The vast majority of non-exogenous ACTH independent Cushing's is caused by adrenal pathology. As such in patients with suspected ACTH independent Cushing's syndrome a CT of the adrenal glands is normally the first line investigation. Further tests may include MRI adrenal glands and PET/CT.

ACTH dependent

The high-dose dexamethasone suppression test helps to determine, in ACTH dependent causes:

  • Pituitary adenomas (Cushing's disease): High levels of dexamethasone are able to suppress ACTH production.
  • Ectopic production: Despite high dose dexamethasone, ectopic tissues will not be suppressed and continue to produce ACTH.

Other tests may then be arranged to identify the pituitary adenoma or look a malignancy responsible for ectopic production - this will typically involve CTs and MRIs.

Petrosal sinus sampling is an invasive test that may be used to help identify a microscopic pituitary adenoma. A catheter is passed into the petrosal sinuses that surrounds the pituitary gland and the level of ACTH (+/- CRH stimulation) can be assessed. This can be compared to levels from a peripheral vein. Petrosal sinus sampling may be used to identify the side of the tumour.

Exogenous management

The management of exogenous Cushing's is the withdrawal of the glucocorticoid.

Patients who have developed Cushing's from exogenous steroid use should not abruptly stop. They will likely have developed suppression of their normal endogenous glucocorticoid production - as such stopping could result in an addisonian crisis.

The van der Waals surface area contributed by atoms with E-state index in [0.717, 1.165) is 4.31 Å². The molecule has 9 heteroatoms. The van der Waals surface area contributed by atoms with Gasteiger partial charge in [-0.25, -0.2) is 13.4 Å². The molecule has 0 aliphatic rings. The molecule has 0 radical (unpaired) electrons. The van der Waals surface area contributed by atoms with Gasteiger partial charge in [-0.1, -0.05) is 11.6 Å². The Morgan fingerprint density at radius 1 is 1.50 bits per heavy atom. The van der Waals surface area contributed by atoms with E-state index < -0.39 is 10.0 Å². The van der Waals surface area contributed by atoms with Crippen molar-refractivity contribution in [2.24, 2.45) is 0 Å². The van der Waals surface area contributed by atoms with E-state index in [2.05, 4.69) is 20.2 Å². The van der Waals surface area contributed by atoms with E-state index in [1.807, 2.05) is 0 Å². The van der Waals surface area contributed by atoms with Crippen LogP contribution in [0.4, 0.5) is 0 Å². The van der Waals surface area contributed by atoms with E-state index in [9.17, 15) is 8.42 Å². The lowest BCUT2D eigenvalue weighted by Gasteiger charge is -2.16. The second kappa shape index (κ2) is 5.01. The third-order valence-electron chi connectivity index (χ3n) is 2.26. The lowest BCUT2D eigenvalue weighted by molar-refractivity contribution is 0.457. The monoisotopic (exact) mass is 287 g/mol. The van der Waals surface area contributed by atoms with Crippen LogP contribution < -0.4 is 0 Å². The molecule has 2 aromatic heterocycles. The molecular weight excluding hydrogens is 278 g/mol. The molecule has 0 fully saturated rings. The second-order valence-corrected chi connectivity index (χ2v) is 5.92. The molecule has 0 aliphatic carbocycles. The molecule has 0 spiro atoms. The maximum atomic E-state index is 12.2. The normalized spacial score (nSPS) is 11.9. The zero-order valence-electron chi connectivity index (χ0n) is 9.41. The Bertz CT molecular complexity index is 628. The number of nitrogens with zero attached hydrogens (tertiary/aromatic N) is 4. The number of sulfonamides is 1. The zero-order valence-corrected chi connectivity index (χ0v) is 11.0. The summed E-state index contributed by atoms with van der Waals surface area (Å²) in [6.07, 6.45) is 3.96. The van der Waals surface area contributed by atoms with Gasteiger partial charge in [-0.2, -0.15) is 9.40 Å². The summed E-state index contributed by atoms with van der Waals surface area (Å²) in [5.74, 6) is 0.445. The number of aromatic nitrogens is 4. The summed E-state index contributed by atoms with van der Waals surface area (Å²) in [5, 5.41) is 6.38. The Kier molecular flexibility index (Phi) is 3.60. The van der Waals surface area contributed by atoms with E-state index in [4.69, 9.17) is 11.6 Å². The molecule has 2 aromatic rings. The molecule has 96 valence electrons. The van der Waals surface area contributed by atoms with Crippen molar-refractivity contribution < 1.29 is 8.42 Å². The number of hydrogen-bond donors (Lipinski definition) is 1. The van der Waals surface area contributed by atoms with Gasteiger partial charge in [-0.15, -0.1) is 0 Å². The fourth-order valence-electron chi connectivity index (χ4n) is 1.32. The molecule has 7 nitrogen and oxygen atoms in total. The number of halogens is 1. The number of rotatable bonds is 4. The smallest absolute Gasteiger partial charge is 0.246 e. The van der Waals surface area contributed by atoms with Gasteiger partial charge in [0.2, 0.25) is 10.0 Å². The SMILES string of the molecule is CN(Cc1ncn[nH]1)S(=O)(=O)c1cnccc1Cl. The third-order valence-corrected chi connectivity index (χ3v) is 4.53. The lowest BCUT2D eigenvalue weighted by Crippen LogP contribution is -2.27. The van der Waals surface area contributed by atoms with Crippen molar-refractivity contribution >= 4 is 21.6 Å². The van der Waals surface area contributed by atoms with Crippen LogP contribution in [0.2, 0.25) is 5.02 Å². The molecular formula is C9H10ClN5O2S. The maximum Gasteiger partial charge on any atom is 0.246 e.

Instead the patient should have a gradual tapering regimen with close safety netting and monitoring.

Cushing's disease management

Transsphenoidal surgery is the gold-standard for treatment of Cushing's disease.


Cushing’s disease is typically treated with transsphenoidal surgery, with either:

  • Microadenomectomy: where an identifiable adenoma is found this can be resected leaving residual tissue of the anterior pituitary
  • Subtotal resection of the anterior pituitary: used where no identifiable adenoma and no desire for fertility after counselling the patient. There is a risk of hypopituitarism.


Medical therapy is most commonly used as a bridge to definitive surgical management or in the case that surgery is not possible or fails.

Metyrapone can be used, an inhibitor of 11β-hydroxylase, that leads to a reduction in cortisol synthesis.

Pituitary irradiation

This may be used in children and young people or those in whom surgical techniques have failed. Effects are not immediate and takes around 6-12 months to have maximal effect.


In those in who all other therapies have failed bilateral adrenalectomy may be used. This mandates lifelong glucocorticoid and mineralocorticoid replacement.

Management of adrenal lesions

Adrenal lesions may be treated with surgical resection.

Unilateral adrenal adenoma

Unilateral adrenalectomy offers curative therapy. Where available the laparoscopic approach is generally preferred to open surgery. Following surgery patients will need a tapering course of exogenous steroids for a period of time as their endogenous CRH and ACTH will be suppressed.

Bilateral adrenal hyperplasia

In patients with overt Cushing's bilateral adrenalectomy may be offered. Following this patients require replacement of glucocorticoids and mineralocorticoids.

Adrenal carcinoma

Following appropriate staging resection is the mainstay of management. Adjuvant chemotherapy, radiotherapy or mitotane may be given.

Last updated: April 2021
Author The Pulsenotes Team A dedicated team of UK doctors who want to make learning medicine beautifully simple.

Pulsenotes uses cookies. By continuing to browse and use this application, you are agreeing to our use of cookies. Find out more here.